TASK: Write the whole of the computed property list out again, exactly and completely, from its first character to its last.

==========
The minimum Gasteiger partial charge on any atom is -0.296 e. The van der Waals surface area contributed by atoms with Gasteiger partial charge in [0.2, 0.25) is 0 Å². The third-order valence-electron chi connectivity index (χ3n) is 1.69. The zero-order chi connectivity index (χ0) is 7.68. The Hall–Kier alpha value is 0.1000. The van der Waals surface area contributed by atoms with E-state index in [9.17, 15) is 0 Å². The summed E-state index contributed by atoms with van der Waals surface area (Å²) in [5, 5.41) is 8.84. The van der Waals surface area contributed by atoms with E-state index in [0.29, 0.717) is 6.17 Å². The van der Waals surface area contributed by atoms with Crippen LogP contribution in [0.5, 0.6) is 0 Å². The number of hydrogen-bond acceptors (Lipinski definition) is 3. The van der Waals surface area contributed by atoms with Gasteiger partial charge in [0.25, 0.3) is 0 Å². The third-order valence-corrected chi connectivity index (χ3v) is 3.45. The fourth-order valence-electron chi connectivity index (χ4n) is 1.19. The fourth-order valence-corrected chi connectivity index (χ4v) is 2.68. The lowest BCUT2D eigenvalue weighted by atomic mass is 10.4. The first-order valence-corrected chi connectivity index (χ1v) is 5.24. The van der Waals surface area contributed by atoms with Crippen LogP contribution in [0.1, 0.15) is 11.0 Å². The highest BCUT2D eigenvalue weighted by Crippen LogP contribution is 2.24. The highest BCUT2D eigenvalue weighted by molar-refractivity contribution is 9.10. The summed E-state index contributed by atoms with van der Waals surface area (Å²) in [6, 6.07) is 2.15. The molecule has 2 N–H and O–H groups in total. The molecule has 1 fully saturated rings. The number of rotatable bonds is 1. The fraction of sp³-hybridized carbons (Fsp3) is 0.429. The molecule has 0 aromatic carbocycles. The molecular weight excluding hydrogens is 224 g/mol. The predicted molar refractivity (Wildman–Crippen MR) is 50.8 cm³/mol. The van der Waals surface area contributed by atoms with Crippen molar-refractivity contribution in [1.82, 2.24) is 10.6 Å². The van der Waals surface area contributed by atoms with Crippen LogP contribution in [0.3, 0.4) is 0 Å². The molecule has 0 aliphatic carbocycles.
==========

The minimum Gasteiger partial charge on any atom is -0.296 e. The van der Waals surface area contributed by atoms with Gasteiger partial charge in [0.2, 0.25) is 0 Å². The third-order valence-electron chi connectivity index (χ3n) is 1.69. The zero-order chi connectivity index (χ0) is 7.68. The Hall–Kier alpha value is 0.1000. The van der Waals surface area contributed by atoms with E-state index in [9.17, 15) is 0 Å². The summed E-state index contributed by atoms with van der Waals surface area (Å²) in [5, 5.41) is 8.84. The van der Waals surface area contributed by atoms with E-state index in [0.29, 0.717) is 6.17 Å². The van der Waals surface area contributed by atoms with Crippen LogP contribution in [0.5, 0.6) is 0 Å². The number of hydrogen-bond acceptors (Lipinski definition) is 3. The van der Waals surface area contributed by atoms with Gasteiger partial charge in [0.25, 0.3) is 0 Å². The third-order valence-corrected chi connectivity index (χ3v) is 3.45. The fourth-order valence-electron chi connectivity index (χ4n) is 1.19. The fourth-order valence-corrected chi connectivity index (χ4v) is 2.68. The lowest BCUT2D eigenvalue weighted by atomic mass is 10.4. The first-order valence-corrected chi connectivity index (χ1v) is 5.24. The van der Waals surface area contributed by atoms with Crippen LogP contribution in [0.1, 0.15) is 11.0 Å². The highest BCUT2D eigenvalue weighted by Crippen LogP contribution is 2.24. The highest BCUT2D eigenvalue weighted by molar-refractivity contribution is 9.10. The summed E-state index contributed by atoms with van der Waals surface area (Å²) in [6, 6.07) is 2.15. The molecule has 2 N–H and O–H groups in total. The molecule has 1 fully saturated rings. The number of rotatable bonds is 1. The fraction of sp³-hybridized carbons (Fsp3) is 0.429. The molecule has 0 aromatic carbocycles. The molecular weight excluding hydrogens is 224 g/mol. The predicted molar refractivity (Wildman–Crippen MR) is 50.8 cm³/mol. The van der Waals surface area contributed by atoms with Crippen molar-refractivity contribution in [1.82, 2.24) is 10.6 Å². The van der Waals surface area contributed by atoms with Crippen LogP contribution in [0.3, 0.4) is 0 Å². The molecule has 0 aliphatic carbocycles.